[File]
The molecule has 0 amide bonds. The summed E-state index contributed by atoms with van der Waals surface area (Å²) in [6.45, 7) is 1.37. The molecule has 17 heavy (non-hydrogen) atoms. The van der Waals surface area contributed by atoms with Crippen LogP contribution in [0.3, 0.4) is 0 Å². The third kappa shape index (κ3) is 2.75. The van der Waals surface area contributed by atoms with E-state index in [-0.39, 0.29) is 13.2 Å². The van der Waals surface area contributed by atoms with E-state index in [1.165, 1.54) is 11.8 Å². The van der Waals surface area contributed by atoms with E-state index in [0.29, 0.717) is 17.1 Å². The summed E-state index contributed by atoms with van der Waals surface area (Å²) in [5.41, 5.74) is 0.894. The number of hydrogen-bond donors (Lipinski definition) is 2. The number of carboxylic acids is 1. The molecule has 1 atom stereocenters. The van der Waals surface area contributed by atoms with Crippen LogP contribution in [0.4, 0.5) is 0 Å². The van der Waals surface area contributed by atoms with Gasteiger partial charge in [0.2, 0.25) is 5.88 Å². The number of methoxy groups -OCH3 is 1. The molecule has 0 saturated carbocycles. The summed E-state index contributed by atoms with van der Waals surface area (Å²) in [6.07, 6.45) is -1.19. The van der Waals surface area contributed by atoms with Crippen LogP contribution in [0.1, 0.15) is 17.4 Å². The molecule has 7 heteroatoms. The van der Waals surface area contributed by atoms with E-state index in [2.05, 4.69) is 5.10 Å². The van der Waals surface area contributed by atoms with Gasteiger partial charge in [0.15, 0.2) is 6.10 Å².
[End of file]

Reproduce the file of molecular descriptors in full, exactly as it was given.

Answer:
The molecule has 0 amide bonds. The summed E-state index contributed by atoms with van der Waals surface area (Å²) in [6.45, 7) is 1.37. The molecule has 17 heavy (non-hydrogen) atoms. The van der Waals surface area contributed by atoms with Crippen LogP contribution in [0.3, 0.4) is 0 Å². The third kappa shape index (κ3) is 2.75. The van der Waals surface area contributed by atoms with E-state index in [-0.39, 0.29) is 13.2 Å². The van der Waals surface area contributed by atoms with E-state index in [1.165, 1.54) is 11.8 Å². The van der Waals surface area contributed by atoms with E-state index in [0.29, 0.717) is 17.1 Å². The summed E-state index contributed by atoms with van der Waals surface area (Å²) in [5.41, 5.74) is 0.894. The number of hydrogen-bond donors (Lipinski definition) is 2. The number of carboxylic acids is 1. The molecule has 1 atom stereocenters. The van der Waals surface area contributed by atoms with Crippen LogP contribution in [0.4, 0.5) is 0 Å². The van der Waals surface area contributed by atoms with Gasteiger partial charge in [0.2, 0.25) is 5.88 Å². The number of methoxy groups -OCH3 is 1. The molecule has 0 saturated carbocycles. The summed E-state index contributed by atoms with van der Waals surface area (Å²) in [6.07, 6.45) is -1.19. The van der Waals surface area contributed by atoms with Crippen LogP contribution in [0.1, 0.15) is 17.4 Å². The molecule has 7 heteroatoms. The van der Waals surface area contributed by atoms with E-state index in [2.05, 4.69) is 5.10 Å². The van der Waals surface area contributed by atoms with Gasteiger partial charge in [0.15, 0.2) is 6.10 Å².